A WRITE may be in one of three forms:
WRITE uses the Structured Query Language (SQL) to define a SQL query in either Text: or File:
The SQL query must start with an INSERT, UPDATE or DELETE statement.
An Author using a DATABASE must be proficient with SQL and have an understanding of the content of their database.
Each question mark ' ? ' within the SQL statement will take data from a correseponding element in Parameters: (comma separated LISTs and/or SCALARs are allowed).
This might help to to modify multiple rows or SQL statements with a single object.
Another benefit of using Parameters: might be to avoid parsing errors and unexpected behavior around executing SQL statements made up of text that include a single quote sign ( ' ), other special characters, or using LIST or SCALAR references.
There must be the same number of LISTs specified in the Parameters: parameter as there are ' ? ' characters in the SQL statement.
The basic form of an INSERT statement is: INSERT INTO table_name (column_names) VALUES (actual_values)
Where table_name will be a table found in the database, column_names will be a comma separated list of columns found in the specified table, and actual_values will be a comma separated list of values to be inserted into the specified columns.
Additional SQL syntax, such as WHERE and SELECT clauses, can be included in your SQL query.
To insert multiple rows with a single WRITE, use Parameters:
The basic form of an UPDATE statement is: UPDATE table_name SET column_name = actual_value WHERE expression
Where table_name will be a table found in the database, column_name will be a column found in the specified table, and actual_value will be the value to change the existing values to in the specified column.
A WHERE clause is shown above to demonstrate how to narrow the UPDATE down to only rows in the specified column in which the expression evaluates to a true value. Additional SQL syntax, such as SELECT clauses, may be included in your SQL query.
The basic form of a DELETE statement is: DELETE FROM table_name WHERE an_expression
Where table_name will be a table found in the database and an_expression is logical expression that will cause entire row(s) to be deleted when it evaluates to a true value.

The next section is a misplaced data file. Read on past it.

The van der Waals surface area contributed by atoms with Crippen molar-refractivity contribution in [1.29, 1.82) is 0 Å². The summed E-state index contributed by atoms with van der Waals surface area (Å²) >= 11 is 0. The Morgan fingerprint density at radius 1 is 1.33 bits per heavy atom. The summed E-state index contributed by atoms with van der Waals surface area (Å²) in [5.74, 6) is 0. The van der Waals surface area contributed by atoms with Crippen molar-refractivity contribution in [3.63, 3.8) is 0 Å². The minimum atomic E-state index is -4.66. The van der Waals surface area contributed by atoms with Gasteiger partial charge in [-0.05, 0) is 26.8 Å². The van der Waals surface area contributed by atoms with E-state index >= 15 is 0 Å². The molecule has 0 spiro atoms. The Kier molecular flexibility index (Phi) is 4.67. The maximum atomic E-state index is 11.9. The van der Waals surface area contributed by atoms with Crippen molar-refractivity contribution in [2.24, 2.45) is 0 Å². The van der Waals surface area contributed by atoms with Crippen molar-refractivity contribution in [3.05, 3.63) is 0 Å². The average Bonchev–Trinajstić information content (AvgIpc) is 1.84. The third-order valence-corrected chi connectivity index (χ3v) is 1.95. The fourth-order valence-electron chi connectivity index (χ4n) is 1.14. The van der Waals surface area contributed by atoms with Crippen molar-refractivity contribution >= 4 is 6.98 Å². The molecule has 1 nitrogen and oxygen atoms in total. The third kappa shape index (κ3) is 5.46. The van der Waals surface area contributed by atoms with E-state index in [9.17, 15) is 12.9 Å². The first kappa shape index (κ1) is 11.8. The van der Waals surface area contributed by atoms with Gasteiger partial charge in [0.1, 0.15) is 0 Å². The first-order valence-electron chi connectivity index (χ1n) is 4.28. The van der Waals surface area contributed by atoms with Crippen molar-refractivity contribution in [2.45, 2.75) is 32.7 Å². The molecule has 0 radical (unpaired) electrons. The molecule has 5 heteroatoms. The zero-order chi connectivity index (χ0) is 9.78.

Unlike the SQL used in a READ, the SQL used in a WRITE is potentially destructive, especially the DELETE statement, because it makes changes to the database. For instance a DELETE statement without a WHERE clause will delete all data in the tables specified. Therefore, you should always test SQL for a WRITE thoroughly on a test database before use on a production database.
|Text:||Enter text of a SQL query that begins with an INSERT, UPDATE, or DELETE statement
SCALAR and/or LIST references allowed
|File:||Select a filename containing text of SQL query that begins with an INSERT, UPDATE, or DELETE statement
SCALAR reference allowed
|Parameters:||Enter a comma-separated LISTs and/or SCALARs, each will replace a substitute for a ' ? ' character in the SQL query|
|Delimiter:||Set a character to delimit any LIST or SCALAR references in Text: or File:
|Encoding:||Select a text encoding used in File:
|Diagnostics:||Enter a name for a new SCALAR to contain the contents of any database error message
Setting this disables the effect of an DATABASE ACTION > On Error:
|Error Occurred:||Enter name for a new SCALAR to contain a status string, ERROR or NO ERROR, to indicate a successful query
Setting this disables the effect of DATABASE ACTION > On Error:
|Empty as Null:||Treat any 'empty single quote pair' or 'two adjacent commas' as a database NULL value
Default: FALSE or TRUE
This will change the VALUES clause: